One application for GPGPU is Agent Based Modeling (ABM).  ABM is a technique where you model the behavior of a system, not by modeling aggregate or average aspects of the system, but instead by modeling the activities of individual agents. For instance, think about modeling traffic. One way to do it is to say that the average speed of a motorist is X, there is a Y chance of an accident, if there is an accident the flow is impacted in a certain way, etc. With agent based modeling, instead of dealing with aggregates, you deal with the individual actors. So each motorist has an individual speed profile, likelihood of getting into an accident, location they are going to, etc. Then instead of trying to solve the global solution, you arrive at it by programming a million individual motorists and then watching what happens. (This is obviously a highly parallel problem and hence its suitability to GPGPU.) [Wikpedia on ABM]

Agent Based Modeling can be applied to a wide range of phenomena, including modeling:

  • Traffic patterns
  • The flow of people leaving a stadium
  • The path of flocking birds
  • The emergence of genocide
  • Macroeconomic activity (emerging from the activity of individual agents)
  • Swine flu propagation

One of the key elements of ABM is the concept of emergence.  "Emergence is the way complex systems and patterns arise out of a multiplicity of relatively simple interactions," often in unpredictable ways. For instance, imagine a bunch of people trying to leave a packed stadium quickly. Each has a few simple rules about how he or she behaves. It turns out that if you put a column in front of the exit door, slightly to one side, the throughput of exiting increases. This is a non-obvious result that emerges, somewhat surprisingly, from the interaction of many agents following simple individual rules of behavior.

A Simple ABM Example: Boids

Simulator (Video):

Imagine trying to program the behavior of a flock of birds. Sounds bafflingly difficult, don't you think? Well, it turns out that you can do a pretty good job modeling the behavior of an entire flock by creating a bunch of fake birds (or "boids" in this case), giving them a few simple rules of interaction, and then turning them loose. Recognizable patterns of flocking result.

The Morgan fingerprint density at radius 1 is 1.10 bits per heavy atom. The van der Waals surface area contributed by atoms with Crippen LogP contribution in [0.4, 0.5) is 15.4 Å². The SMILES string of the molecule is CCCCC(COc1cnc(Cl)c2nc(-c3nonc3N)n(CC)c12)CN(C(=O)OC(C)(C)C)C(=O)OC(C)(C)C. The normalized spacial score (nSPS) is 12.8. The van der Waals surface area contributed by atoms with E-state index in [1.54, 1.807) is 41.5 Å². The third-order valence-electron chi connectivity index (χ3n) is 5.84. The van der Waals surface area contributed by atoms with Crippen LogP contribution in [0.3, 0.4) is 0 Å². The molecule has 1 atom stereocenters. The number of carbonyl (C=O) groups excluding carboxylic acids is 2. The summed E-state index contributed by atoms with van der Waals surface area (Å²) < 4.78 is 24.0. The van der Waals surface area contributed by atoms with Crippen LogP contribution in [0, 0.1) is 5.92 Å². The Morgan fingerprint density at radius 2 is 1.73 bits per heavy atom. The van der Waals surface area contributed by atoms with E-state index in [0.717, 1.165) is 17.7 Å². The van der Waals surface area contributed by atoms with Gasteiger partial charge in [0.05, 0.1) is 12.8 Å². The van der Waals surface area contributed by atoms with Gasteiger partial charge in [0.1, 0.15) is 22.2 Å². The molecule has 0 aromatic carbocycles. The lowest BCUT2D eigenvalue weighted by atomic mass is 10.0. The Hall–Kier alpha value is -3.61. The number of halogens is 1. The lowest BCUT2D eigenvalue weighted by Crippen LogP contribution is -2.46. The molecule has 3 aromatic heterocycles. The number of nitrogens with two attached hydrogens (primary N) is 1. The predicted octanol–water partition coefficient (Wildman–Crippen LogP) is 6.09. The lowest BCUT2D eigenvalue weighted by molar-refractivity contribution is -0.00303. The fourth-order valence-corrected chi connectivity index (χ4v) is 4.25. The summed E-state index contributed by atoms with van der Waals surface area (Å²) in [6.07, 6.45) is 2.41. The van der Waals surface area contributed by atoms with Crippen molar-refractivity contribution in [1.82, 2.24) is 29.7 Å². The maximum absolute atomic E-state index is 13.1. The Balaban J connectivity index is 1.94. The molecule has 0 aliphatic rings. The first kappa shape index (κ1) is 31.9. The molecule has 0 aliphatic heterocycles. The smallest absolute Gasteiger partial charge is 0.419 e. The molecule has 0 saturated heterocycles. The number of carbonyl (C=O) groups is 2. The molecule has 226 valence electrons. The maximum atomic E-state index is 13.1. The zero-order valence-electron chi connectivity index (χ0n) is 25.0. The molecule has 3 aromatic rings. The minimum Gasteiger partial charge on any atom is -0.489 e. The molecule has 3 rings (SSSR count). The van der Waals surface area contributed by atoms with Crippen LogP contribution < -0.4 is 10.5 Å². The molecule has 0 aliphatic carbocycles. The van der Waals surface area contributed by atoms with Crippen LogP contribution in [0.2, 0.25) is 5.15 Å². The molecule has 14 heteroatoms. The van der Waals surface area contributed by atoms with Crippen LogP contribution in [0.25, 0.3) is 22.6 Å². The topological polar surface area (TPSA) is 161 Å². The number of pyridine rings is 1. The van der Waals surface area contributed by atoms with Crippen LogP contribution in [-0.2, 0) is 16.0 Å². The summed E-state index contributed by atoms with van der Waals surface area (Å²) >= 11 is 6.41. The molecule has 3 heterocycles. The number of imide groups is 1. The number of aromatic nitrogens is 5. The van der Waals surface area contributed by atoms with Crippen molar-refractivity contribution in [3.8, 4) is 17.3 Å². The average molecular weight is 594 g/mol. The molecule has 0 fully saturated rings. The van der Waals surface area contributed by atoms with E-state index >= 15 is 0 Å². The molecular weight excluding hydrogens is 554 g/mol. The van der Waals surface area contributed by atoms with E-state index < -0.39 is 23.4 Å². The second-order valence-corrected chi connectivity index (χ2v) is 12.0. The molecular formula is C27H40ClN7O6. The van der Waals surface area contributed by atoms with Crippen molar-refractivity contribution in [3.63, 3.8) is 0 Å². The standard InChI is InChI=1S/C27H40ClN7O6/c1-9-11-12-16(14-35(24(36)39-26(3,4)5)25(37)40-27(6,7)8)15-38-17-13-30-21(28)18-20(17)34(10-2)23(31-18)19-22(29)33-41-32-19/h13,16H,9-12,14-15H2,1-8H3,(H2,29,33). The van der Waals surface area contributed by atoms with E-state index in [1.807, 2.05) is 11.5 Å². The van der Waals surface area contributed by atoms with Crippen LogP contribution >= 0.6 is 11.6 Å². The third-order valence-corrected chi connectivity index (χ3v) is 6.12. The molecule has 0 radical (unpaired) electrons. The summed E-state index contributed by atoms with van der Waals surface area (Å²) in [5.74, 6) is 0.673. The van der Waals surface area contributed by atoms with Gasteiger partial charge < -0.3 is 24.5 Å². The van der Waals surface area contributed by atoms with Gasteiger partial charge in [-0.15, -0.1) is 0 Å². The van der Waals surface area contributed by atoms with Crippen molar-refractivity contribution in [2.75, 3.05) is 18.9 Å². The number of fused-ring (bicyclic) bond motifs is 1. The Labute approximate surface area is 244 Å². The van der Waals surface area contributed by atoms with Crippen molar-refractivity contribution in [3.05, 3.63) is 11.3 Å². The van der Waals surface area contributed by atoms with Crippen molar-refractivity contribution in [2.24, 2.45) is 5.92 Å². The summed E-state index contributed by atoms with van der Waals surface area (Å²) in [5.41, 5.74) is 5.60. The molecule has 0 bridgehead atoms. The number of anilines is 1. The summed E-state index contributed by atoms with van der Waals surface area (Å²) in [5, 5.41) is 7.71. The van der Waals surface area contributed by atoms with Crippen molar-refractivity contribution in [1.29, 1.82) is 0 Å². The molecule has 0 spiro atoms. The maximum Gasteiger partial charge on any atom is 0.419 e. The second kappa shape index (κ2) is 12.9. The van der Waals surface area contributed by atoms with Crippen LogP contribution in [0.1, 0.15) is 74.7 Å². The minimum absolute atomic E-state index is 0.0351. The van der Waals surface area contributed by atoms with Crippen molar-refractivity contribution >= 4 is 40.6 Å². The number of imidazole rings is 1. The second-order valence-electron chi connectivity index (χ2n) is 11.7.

The model for the above simulation is slightly more complex, but the original boids model had three rules for each boid:

  1. Separation: Steer to avoid crowding local flockmates
  2. Alignment: Steer towards the average heading of local flockmates
  3. Cohesion: Steer to move toward the average position of local flockmates

That's it. Give a boid these simple rules, put a bunch together in a fake 3D space, and watch them fly like a real flock of birds. This really shows the power of ABM. Simple and understandable rules can lead to interesting and complex group behavior.

ABM Example: Emergence of Riots

With boids, you can see how simple rules can lead to recognizable behavior. In the social sciences, ABM has been done to give insight into the causes of group behavior.

Here is a fantastic paper on an ABM that shows the emergence of civil violence and genocide: Link.  It's not difficult, but does take more effort to read than watching boids fly. But it's worth it.

Imagine a grid of squares. Each square is either empty or occupied by a person or a cop. Each person feels some amount of personal hardship (eg: poverty) and some amount of faith in the legitimacy of the government. Put the two together, and each person feels some grievance towards the government. (EG: If you are hungry and you believe the government is corrupt, you'll hate the govt. If you're hungry but you believe the govt. is doing it's best, you won't blame them.) Based on this grievance, you may decide to rebel against the government. (Say, by rioting.)

What's holding you back are cops. Or, more specifically, your fear of getting arrested by the cops, which is dependent on the number of cops near you, and the likelihood that they will arrest you.

That's the essence of the model:

  • Agent rule: If your grievance > your fear of getting arrested, go active. Otherwise, be quiet.
  • Cop rule: Arrest one random riotor near you.

Then you can run the simulation (thousands of times) and see what happens. And what happens looks a lot like real mob behavior.

But then it gets interesting.  You can actually learn something from the model.

  • When a cop is nearby, agents go inactive (ie: non rebellious). When the cop leaves, they rebel again.  Which makes sense when you think about it, but it wasn't anticipated by the model authors.
  • The illegitimacy of a regime isn't what is important - it is fast changes in perceived illigitimacy that precipitates rebellion. Here, the modelers slowly reduced the legitimacy of the regime from very high to very low, but no rebellion broke out. Why? Because as legitimacy decreased, some small numbers of agents would be pushed over the tipping point from quiet to rebellious. But then they were quickly arrested by the cops, never catalyzing a full-scale rebellion. But when illigitimacy spiked, lots of people simultaneously went from quiet to rebellious. The cops couldn't keep up. So more people saw that others were rebelling and felt emboldened themselves and went active. The result was a mob / rebellion / riot. Once again, in retrospect this makes sense. But it would have been difficult to predict.

I'm not doing this paper justice. It's very worth reading.


Agent Based Modeling is a very cool and very powerful modeling technique that is still in the early days of adoption.  It also scales very well to GPU acceleration.  It is an area I am going to continue to look into.

Further Reading

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